Here’s an introduction to a method called ERRoR. Forgive the corny acronym; my lousy memory requires mnemonics to function correctly.  Before you start, I am assuming that you have a purpose, some reason you are going to the web in the first place. I strongly recommend that you set a timer so that you can relax into the process. And then….

Engage: Go ahead and jump in, allow yourself to make connections, follow your curiosity.  Delight in the splendor of human ingenuity. Take notes if you want, but don’t try to restrain yourself. This is like writing before you edit. Have fun with it. Make typos. Hit on a few stupid sites. When the timer rings….

Retreat:  Stop. Step back. Walk away. Immediately. Do not just finish up.  Do not check one more thing. Just walk away.  If you meditate already, this will be a lot easier for you. The goal is to mentally refresh, just like your computer does. Shift gears completely. I find that manual labor helps. Go do the dishes. Notice how your body responded to the stimuli. Are you excited, nervous, lonely? You don’t have to do anything about it–just notice.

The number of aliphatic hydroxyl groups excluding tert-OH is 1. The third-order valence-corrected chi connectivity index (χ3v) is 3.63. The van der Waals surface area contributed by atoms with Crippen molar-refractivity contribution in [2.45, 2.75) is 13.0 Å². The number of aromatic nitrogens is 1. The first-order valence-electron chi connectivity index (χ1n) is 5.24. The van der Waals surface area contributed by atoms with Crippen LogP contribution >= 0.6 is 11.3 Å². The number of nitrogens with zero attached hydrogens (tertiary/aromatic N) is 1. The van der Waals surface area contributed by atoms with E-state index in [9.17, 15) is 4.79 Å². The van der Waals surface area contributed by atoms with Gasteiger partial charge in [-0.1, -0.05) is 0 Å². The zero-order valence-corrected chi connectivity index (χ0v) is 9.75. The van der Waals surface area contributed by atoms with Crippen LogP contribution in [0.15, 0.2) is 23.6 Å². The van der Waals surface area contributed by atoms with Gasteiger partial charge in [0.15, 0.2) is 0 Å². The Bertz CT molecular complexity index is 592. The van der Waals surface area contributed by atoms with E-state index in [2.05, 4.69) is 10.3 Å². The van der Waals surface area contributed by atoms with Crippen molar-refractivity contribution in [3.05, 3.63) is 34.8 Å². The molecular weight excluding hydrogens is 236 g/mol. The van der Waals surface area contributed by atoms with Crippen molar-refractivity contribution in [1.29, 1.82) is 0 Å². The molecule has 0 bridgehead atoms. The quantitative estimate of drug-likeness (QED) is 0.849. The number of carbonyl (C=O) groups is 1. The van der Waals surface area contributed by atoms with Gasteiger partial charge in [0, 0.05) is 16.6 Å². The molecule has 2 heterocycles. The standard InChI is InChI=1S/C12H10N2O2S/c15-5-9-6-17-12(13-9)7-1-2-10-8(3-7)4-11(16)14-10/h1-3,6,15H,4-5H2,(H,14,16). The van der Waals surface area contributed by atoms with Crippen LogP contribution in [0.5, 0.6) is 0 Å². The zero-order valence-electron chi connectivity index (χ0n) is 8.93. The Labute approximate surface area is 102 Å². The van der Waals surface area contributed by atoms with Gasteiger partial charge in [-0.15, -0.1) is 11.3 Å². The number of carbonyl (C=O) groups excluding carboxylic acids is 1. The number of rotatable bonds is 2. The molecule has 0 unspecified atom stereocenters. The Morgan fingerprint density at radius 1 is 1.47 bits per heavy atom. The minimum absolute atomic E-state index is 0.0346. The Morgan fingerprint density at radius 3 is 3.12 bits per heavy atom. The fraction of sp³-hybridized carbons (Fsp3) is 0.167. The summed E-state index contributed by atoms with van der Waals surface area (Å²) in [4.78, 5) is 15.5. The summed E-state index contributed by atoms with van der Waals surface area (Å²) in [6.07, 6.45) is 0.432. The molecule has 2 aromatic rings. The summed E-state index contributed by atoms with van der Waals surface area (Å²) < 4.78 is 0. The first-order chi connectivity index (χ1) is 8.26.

Remember–oh! Sometime during your retreat, you will remember your purpose in entering the web. Don’t force it. It will come only when your sensational response fades.

Reconcile: This is the evolution part. You connect your purpose with your discovery and reconcile. You make something new. And then you can go back in, Engage….

And do it again. Many times. It’s fun and it grows the connective stuff in your brain while strengthening your executive functions. Let’s evolve together.

*PsychoZen is my quirky blend of psychology and zen. If you would like to follow my posts as I develop this method, giving examples and conundrums, I invite you to subscribe to, or set up an RSS feed, if it’s not too distracting.  You can also read about my personal experience with an Internet Holiday, which I practiced as research for this post.